Preceding Pathway Content (2021) | Subsequent Pathway Content (2021) | Cross Domain Connections (2021) | Common Core (CCSS) (2010) |

K.GM.A.1, K.GM.A.2, K.GM.A.3 | 1.GM.A.2 |
| K.G.B.6 K.GM.B Crosswalk |

### Standards Guidance:

#### Clarifications

- Students manipulate objects and describe the process for fitting objects together.
- Students combine simple shapes to form new shapes.

#### Teaching Strategies

- Students should be able to form (compose) larger shapes by putting together smaller shapes through exploration and play.
- Have students not only build shapes from components, but also compose shapes to build pictures and designs.

###### Progressions

#### An important area for kindergartners is the composition of geometric figures. Students not only build shapes from components, but also compose shapes to build pictures and designs. Initially lacking competence in composing geometric shapes, they gain abilities to combine shapes–first by trial and error and gradually by considering components–into pictures. At first, side length is the only component considered. Later experience brings an intuitive appreciation of angle size. (Please reference page 7 in the Progression document).

#### Examples

- Exploring Tessellations
- What shapes can you create with these two triangles?"
- Use more than one shape to build a larger shape. Example two triangles make a rhombus or two trapezoids to make a hexagon.
*Students combine two-dimensional shapes and solve problems such as deciding which piece will fit into a space in a puzzle, intuitively using geometric motions (slides, flips, and turns, the informal names for translations, reflections, and rotations, respectively). Students can construct their own outline puzzles and exchange them, solving each other’s.*

# 2021 Oregon Math Guidance: K.GM.C.7

**Cluster: K.GM.C - Describe and compare measurable attributes. **

## STANDARD: K.GM.C.7

### Standards Statement (2021):

Describe several measurable attributes of a single object using measurable terms, such as length or weight.

### Connections:

Preceding Pathway Content (2021) | Subsequent Pathway Content (2021) | Cross Domain Connections (2021) | Common Core (CCSS) (2010) |

K.NCC.C.6 | K.GM.C.8 | N/A | K.MD.A.1 K.GM.C Crosswalk |

### Standards Guidance:

#### Clarifications

- Students use a variety of techniques and standard and non-standard tools to measure and compare length, volume (capacity) and weight
- Students independently orders objects using one characteristic and describes the criteria used.
- In Kindergarten, students should use language such as heavier, lighter, longer, taller, shorter, wider, larger, and smaller.
- In Kindergarten, students may use a variety of techniques and tools to compare, describe, and order objects. Students may use a referent object being compared as a tool to describe the other object(s).

#### Terminology

- Measurable attributes can be vocabulary that describe the length, weight or shape of an object.
- The terms below are used to clarify expectations for the teaching professional. Students are not required to use this terminology when engaging with the learning objective.
- Attributes – characteristics (i.e., length, height, width, or weight)
- Referent object – an object used as the standard of comparison

#### Progressions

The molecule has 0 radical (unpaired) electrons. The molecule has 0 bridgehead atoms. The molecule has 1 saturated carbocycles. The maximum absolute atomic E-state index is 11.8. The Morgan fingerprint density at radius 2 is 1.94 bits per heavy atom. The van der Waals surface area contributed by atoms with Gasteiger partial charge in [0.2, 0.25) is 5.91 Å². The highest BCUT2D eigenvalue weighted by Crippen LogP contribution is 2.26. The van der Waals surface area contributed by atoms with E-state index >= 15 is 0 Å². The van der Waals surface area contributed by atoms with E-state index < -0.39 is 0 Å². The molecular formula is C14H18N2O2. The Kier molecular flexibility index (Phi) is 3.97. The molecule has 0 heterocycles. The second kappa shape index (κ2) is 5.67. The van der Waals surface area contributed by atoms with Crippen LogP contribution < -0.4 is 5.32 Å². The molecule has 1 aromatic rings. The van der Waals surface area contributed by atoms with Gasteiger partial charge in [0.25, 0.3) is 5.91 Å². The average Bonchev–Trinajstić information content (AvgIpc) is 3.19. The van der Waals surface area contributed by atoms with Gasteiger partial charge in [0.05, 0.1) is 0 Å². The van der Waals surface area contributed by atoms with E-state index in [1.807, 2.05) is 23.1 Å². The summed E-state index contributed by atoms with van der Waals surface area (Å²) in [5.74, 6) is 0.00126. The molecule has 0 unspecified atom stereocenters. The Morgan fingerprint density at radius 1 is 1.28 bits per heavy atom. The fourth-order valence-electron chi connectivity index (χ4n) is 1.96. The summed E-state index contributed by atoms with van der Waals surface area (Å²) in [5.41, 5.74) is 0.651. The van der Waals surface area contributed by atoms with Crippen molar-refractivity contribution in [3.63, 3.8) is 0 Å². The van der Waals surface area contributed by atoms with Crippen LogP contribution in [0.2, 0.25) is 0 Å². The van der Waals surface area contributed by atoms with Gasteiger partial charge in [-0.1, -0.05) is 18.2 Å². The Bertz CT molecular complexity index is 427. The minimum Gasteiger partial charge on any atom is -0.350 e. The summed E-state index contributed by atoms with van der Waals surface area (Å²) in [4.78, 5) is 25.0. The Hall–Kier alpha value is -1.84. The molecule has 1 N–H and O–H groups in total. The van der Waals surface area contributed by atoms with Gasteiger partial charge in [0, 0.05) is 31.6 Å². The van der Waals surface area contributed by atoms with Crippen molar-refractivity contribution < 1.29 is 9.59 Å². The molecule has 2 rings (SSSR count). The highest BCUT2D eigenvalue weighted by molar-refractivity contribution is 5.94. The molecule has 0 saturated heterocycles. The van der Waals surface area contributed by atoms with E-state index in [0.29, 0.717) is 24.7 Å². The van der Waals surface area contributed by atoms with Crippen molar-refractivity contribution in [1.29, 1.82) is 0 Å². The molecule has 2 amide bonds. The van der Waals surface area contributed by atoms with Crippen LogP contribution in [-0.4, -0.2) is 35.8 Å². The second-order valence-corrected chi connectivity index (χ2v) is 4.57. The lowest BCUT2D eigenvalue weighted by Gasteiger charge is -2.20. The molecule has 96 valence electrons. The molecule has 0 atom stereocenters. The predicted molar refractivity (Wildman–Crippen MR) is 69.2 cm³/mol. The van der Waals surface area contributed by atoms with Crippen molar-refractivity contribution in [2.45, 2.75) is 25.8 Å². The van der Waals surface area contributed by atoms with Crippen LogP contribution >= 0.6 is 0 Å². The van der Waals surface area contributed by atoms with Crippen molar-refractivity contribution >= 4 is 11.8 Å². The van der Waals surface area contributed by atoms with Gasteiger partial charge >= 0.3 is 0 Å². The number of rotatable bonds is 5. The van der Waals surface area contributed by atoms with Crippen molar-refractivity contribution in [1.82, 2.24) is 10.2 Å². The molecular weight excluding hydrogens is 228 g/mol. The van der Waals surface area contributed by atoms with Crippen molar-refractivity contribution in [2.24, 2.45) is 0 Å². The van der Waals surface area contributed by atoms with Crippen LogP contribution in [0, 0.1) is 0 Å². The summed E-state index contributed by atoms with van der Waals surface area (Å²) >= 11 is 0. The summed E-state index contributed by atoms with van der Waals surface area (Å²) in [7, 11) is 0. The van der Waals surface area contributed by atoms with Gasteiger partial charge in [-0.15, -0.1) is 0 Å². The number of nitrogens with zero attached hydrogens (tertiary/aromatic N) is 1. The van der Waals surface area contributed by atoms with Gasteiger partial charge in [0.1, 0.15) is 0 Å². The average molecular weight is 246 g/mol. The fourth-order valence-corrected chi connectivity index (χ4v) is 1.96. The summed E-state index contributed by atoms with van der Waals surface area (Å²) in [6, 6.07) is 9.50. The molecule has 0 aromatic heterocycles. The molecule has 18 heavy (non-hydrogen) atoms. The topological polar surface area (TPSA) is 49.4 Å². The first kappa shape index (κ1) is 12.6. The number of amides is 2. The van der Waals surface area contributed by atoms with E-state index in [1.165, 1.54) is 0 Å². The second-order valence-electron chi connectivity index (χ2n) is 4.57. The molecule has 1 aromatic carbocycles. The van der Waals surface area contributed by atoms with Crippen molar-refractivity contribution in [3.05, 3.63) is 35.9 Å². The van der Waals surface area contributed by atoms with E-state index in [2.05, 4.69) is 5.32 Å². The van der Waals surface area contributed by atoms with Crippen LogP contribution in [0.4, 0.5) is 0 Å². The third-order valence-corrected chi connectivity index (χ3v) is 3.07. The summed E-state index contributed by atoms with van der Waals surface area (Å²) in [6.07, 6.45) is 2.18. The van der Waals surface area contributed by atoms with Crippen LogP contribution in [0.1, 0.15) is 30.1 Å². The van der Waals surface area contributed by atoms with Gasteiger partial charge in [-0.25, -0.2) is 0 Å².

- Students often initially hold undifferentiated views of measurable attributes, saying that one object is “bigger” than another whether it is longer, or greater in area, or greater in volume, and so forth. For example, two students might both claim their block building is “the biggest.”
- Conversations about how they are comparing—one building may be taller (greater in length) and another may have a larger base (greater in area)—help students learn to discriminate and name these measureable attributes. As they discuss these situations and compare objects using different attributes, they learn to distinguish, label, and describe several measureable attributes of a single object. (Please reference page 6 in the Progression document)

#### Examples

- Directly compare the heights of two objects and describe one object as taller/shorter.
- A student may describe a shoe as, “The red shoe is heavier than the blue shoe (the blue shoe is the referent in this case)! The red shoe is also longer!”
- Illustrative Mathematics:

# 2021 Oregon Math Guidance: K.GM.C.8

**Cluster: K.GM.C - Describe and compare measurable attributes. **

## STANDARD: K.GM.C.8

### Standards Statement (2021):

Directly compare two objects with a measurable attribute in common, and describe which object has “more” or “less” of the attribute.

### Connections:

Preceding Pathway Content (2021) | Subsequent Pathway Content (2021) | Cross Domain Connections (2021) | Common Core (CCSS) (2010) |

K.GM.C.7 | 1.GM.B.4 | K.DR.B.2, 1.DR.B.2 | K.MD.A.2 K.GM.C Crosswalk |

### Standards Guidance:

#### Clarifications

- Students describe sets as having more, less, same as/equal.
- Students can tell numbers that come before and after a given number up to 10.
- Students should be able to understand that each successive number name refers to a quantity that is one larger and the previous number name is one less.

#### Teaching Strategies

- Use comparative vocabulary to directly compare two objects.
- Have students directly compare lengths in simple situations, such as comparing people’s heights, because standing next to each other automatically aligns one endpoint.

#### Progressions

- Kindergartners easily directly compare lengths in simple situations, such as comparing people’s heights, because standing next to each other automatically aligns one endpoint. However, in other situations they may initially compare only one endpoint of objects to say which is longer. Discussing such situations (e.g., when a child claims that he is “tallest” because he is standing on a chair) can help students resolve and coordinate perceptual and conceptual information when it conflicts. (Please reference page 6 in the Progression document).

#### Examples

- Example one child is shorter than the other child. Shorter being the identified attribute.
- Illustrative Mathematics: